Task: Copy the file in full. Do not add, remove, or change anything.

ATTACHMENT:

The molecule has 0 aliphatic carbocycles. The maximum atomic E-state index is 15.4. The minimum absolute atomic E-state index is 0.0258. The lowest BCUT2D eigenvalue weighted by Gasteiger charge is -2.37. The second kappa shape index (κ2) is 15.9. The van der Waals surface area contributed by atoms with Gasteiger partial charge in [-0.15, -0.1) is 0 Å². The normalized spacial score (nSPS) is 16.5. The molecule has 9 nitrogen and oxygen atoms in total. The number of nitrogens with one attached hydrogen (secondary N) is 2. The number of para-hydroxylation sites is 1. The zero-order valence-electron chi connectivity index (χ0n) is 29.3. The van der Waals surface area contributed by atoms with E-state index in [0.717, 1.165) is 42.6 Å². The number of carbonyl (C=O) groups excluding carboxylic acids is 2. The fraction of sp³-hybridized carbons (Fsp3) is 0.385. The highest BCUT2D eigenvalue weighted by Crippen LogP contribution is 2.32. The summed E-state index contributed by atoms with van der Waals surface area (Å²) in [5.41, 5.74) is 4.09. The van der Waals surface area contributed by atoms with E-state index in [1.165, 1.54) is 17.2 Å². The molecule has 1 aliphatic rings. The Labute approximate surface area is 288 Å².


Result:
The molecule has 0 aliphatic carbocycles. The maximum atomic E-state index is 15.4. The minimum absolute atomic E-state index is 0.0258. The lowest BCUT2D eigenvalue weighted by Gasteiger charge is -2.37. The second kappa shape index (κ2) is 15.9. The van der Waals surface area contributed by atoms with Gasteiger partial charge in [-0.15, -0.1) is 0 Å². The normalized spacial score (nSPS) is 16.5. The molecule has 9 nitrogen and oxygen atoms in total. The number of nitrogens with one attached hydrogen (secondary N) is 2. The number of para-hydroxylation sites is 1. The zero-order valence-electron chi connectivity index (χ0n) is 29.3. The van der Waals surface area contributed by atoms with E-state index in [0.717, 1.165) is 42.6 Å². The number of carbonyl (C=O) groups excluding carboxylic acids is 2. The fraction of sp³-hybridized carbons (Fsp3) is 0.385. The highest BCUT2D eigenvalue weighted by Crippen LogP contribution is 2.32. The summed E-state index contributed by atoms with van der Waals surface area (Å²) in [5.41, 5.74) is 4.09. The van der Waals surface area contributed by atoms with E-state index in [1.165, 1.54) is 17.2 Å². The molecule has 1 aliphatic rings. The Labute approximate surface area is 288 Å².